All Souls 2012

Catholicism can be an uncomfortable religion to live by, but it is a wonderful religion in which to die. As death draws closer we are surrounded by prayer, our bodies are anointed and we receive the Viaticum to help us on our way. At the moment of death a singularly beautiful prayer is prayed, and after death our bodies are accorded the simple rituals I described in an earlier post. But that is not the end of of the matter. The Church goes on praying for us, perseveringly. November, in particular, is a month when we pray for the dead with special earnestness. Today, on the feast of All Souls, everyone will join in praying for all the faithful departed β€” not just the people known to us, but those unknown, those who have no-one else to pray for them. The feast of All Souls thus unites the living and the dead.

Last year I summed it up by saying

Instead of pushing the dead out of sight or surrounding them with euphemisms, we state the facts baldly and pray for the dead as we pray for ourselves, asking God to remove every trace of sin from those not yet ready for the blessedness of heaven. We believe that our prayers can help those who have died and are undergoing the final purification of purgatory, when the soul is prepared for the vision of God. To pray for the dead is thus a work of charity, a way of helping those who cannot help themselves.

Inevitably, there was a clash with some of my Protestant friends who reject the idea of purgatory. I very soon realised that few of my objectors knew what the Catholic Church teaches about purgatory (as distinct from what they thought the Church teaches) so in later posts I went into it in some detail. Underlying such misunderstandings is a much bigger question which no amount of explanation will ever really help. I would have liked to have taken my friends on a journey to a cemetery in southern Europe on the eve of All Saints, or transported them through time to the tombs of the early Christians. Possibly our very correct English sensibilities would be a little shocked but perhaps the sense of ease with death would take away some of the terror of death and dying that afflicts many people. All Souls is a reminder of the importance of death, and our part in assuring the entry into blessedness of all our fellow Christians.

Eternal rest give unto them, O Lord, and let perpetual light shine upon them. May they rest in peace. Amen.


8 thoughts on “All Souls 2012”

  1. Thank you for your helpful post and links.

    All Souls is a day of prayer and remembrance that is something that perhaps we Anglicans don’t do as often, since we pray for them as All Saints to a greater degree.

    But having been brought up Catholic I was taught about Purgatory, and while I accept it as a tenet of Catholic teaching, and your explanations, I still find it difficult to comprehend that God would allow souls to languish instead of bringing them into heaven . Haven’t they suffered enough already? Perhaps there is a gap in my view of God, as I’m sure that I must have imperfect views on much of God, because I just can’t know the whole as it’s beyond my feeble human comprehension.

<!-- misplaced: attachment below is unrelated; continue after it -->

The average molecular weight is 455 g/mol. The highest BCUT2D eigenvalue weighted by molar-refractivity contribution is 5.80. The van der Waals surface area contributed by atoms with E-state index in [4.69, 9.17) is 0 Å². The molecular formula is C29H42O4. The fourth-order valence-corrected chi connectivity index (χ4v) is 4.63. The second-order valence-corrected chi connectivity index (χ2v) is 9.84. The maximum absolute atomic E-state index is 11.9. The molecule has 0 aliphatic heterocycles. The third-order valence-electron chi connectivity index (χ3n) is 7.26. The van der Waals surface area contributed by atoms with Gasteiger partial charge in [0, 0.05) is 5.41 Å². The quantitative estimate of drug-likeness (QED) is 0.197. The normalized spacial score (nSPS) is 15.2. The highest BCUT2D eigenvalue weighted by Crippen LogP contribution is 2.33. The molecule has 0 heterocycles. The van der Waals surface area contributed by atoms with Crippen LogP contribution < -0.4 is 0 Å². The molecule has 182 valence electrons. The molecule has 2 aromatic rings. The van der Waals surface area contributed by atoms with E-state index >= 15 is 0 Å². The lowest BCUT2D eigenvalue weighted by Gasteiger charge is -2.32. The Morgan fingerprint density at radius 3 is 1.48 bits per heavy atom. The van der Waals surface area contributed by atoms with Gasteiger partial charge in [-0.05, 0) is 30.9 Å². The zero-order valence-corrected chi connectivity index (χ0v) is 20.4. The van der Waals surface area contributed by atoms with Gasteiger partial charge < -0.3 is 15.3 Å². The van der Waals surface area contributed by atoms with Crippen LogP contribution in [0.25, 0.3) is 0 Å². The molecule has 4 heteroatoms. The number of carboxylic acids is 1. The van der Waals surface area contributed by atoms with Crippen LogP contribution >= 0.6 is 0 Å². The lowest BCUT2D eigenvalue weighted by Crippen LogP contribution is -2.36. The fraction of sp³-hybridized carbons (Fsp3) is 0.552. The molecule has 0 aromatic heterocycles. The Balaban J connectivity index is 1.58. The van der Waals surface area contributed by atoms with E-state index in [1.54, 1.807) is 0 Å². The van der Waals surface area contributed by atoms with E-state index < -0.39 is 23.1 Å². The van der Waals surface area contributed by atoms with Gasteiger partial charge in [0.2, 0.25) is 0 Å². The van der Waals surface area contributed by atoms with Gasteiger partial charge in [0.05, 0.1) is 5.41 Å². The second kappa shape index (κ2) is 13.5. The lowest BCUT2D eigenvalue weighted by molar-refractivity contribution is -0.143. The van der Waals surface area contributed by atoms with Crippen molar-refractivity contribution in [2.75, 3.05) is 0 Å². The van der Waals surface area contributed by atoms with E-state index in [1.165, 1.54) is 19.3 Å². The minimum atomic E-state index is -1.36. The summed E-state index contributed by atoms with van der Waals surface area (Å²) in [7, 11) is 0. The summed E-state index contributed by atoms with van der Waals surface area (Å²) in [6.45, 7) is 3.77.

But, I join with you in praying for the souls of the departed because I believe that their lives and deaths are part of our story and that they hopefully will be part of the communion of Saints.

    • Thank you, Ernie. If you refresh your memory of Catholic teaching on purgatory by reading nos 1030 to 1032 of the Catechism of the Catholic Church, you’ll see it says very clearly that souls in purgatory ‘are indeed assured of their eternal salvation; but after death they undergo purification, so as to achieve the holiness necessary to enter the joy of heaven’. There is no mention of languishing or suffering. It is, rather, a joyful period of purification and preparation, an eager looking forward to what is to come. As such, I’m rather looking forward to it! In the monastery we pray for the dead at the end of every Office and after every meal. I’m not sure heaven will be truly heaven if anyone is ‘left outside’ so I’m glad we pray for everyone.

  2. Praying for those who have no one else to pray for them.

    Yesterday, I thought of going in our little cemetery to visit those who no one will visit (I haven’t yet). But praying for those who have no one fills me with joy somehow. Thank you.

  3. I always say a quick prayer whenever I walk by a cemetery. My wife asked me why and I replied that I hope that when I am lying six feet under, some kind stranger will say a prayer for me. That prayer might just be the one that gets me out of purgatory! πŸ™‚

  4. I once heard someone (a Benedictine monk actually!) speak about Purgatory thus: many of the problems we might have in “getting our heads round it” are to do with our being creatures living in time. We cannot help thinking in terms of days, years, centuries or more “in Purgatory”. His suggestion was that we consider the experience of Purgatory as the instant (and even that’s a misleading time-word) realisation at our death of how much we have always been loved, and what our response on earth has (or has not) been. Who would not want the prayers of compassionate friends at that awe-ful realisation?

  5. odd as it sounds ,in verse two of Danny Boy, ” please kneel and say an Ave there for me.For I shall hear thou soft your tread above and I shall sleep in peace until you come to me”
    Words of consolation for many. RIP

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